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Workfare controversy: Charities think again on government scheme

At least two major disability charities are investigating their involvement in a controversial government programme that has been described by critics as “slave labour”.

The government’s scheme offers work experience to young people for between two and eight weeks, but angry campaigners say it is “workfare”, forcing unemployed people to work for their benefits.

In the wake of the row, several disability charities have examined their own possible involvement in the scheme, particularly over the use of young people as “volunteers” in their charity shops.

Scope announced it was suspending its involvement, and was launching an “inquiry” to find out how many young people had “volunteered” through the scheme in its 237 shops.

The mental health charity Mind said it was going through its files with a “fine-toothed comb” to “get to the bottom of exactly what the situation is here” and whether there had been any examples of “coercive volunteering” in its 122 charity shops.

A Mind spokeswoman said: “We do get some volunteers referred by job centres but we do not know at this stage whether or not this small number of people were there for mandatory work experience rather than being there on a voluntary basis.

“We believe volunteering should be exactly that. We do not believe in coercive volunteering.  It was certainly not national policy for us to take advantage of this situation. If it has been happening it will have been happening on a very small scale.”

Paul Farmer, Mind’s chief executive, added: “We share the concerns raised by some of our supporters about workfare and the principle of coercive volunteering and will be reviewing our internal procedures to make sure that mandatory placements are not used.”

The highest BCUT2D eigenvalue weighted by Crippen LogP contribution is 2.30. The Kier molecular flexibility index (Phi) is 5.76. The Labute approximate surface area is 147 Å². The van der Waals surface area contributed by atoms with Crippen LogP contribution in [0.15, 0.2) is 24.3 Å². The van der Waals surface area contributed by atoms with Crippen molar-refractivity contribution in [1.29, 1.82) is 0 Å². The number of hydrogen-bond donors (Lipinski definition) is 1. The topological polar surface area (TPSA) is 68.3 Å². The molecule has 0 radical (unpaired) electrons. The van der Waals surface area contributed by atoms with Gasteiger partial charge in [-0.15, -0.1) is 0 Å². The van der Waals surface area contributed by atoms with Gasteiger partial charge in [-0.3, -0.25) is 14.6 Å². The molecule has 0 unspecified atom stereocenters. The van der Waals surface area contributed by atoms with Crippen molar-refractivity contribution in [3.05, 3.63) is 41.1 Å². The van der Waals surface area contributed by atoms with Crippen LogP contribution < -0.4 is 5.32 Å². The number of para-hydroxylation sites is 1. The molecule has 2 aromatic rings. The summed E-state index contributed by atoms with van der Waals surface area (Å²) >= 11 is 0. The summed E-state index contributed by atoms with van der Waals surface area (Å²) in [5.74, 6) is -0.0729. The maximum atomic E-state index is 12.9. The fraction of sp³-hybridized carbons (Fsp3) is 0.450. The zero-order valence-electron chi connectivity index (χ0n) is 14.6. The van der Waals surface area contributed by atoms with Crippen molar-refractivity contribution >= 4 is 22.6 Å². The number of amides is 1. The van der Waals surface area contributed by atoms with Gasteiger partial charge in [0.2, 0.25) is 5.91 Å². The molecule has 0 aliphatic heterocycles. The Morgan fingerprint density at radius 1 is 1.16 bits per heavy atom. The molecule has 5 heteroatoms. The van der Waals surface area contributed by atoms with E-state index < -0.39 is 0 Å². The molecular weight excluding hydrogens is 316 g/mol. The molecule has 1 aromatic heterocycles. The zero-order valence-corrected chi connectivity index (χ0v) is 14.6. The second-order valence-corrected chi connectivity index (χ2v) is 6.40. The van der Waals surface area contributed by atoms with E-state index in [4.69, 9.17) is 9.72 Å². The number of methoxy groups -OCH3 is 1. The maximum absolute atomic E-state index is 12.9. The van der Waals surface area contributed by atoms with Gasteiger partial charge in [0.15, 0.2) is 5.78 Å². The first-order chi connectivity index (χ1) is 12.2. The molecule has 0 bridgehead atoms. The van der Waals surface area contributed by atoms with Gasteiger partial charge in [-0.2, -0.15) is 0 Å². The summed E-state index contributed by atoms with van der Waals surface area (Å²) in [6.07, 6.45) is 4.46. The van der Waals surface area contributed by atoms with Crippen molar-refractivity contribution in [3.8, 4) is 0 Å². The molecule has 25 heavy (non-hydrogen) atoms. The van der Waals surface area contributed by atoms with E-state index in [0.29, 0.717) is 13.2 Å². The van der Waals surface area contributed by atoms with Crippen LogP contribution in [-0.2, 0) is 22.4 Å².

Another disability charity, Sense, said it had turned down approaches to take part in government work experience schemes, while Mencap said that it “is not – and has never been” involved with the scheme.

Leonard Cheshire Disability has been unable to confirm whether or not it has taken part in the work experience scheme.

Linda Burnip, a member of the steering group of Disabled People Against Cuts, one of the groups that set up the national Boycott Workfare campaign, said: “We hope that [the charities] will backtrack completely and refuse to have anything to do with this scheme, particularly while there are still sanctions available as part of the work placement.”

Dame Anne Begg, the disabled Labour MP who chairs the Commons work and pensions select committee, said she did not believe the coalition’s work experience scheme was an example of “workfare”.

But she added: “I have no problem with work experience at all. There is a problem when it stops becoming voluntary. I think a lot of pressure is on [young people] from Jobcentre Plus to do it.”

She said that work experience of a couple of weeks or a month was reasonable, but if it lasted up to two months the employer should probably be offering a paid job.

The Department for Work and Pensions (DWP) insisted that the programme was not an example of “workfare”, because the work experience was not compulsory.

A DWP spokeswoman said: “The whole purpose of work experience is to give young people with sometimes very little experience in the world of work to have an opportunity to learn about an organisation… and hopefully impress [the employer] and get a reference. They will learn valuable skills.  You don’t have to do it so it is not working for your benefits.”

She said the sanctions that could be applied were already part of any jobseeker’s agreement. “If someone works for three weeks and then says they are not going to bother coming in, there might be a potential sanction.

“But if after three weeks you became ill or had a fundamental problem, that would be discussed and could be [a] perfectly reasonable [excuse].” She added: “I think we would be more than happy to talk to these charities if they had any concerns.”

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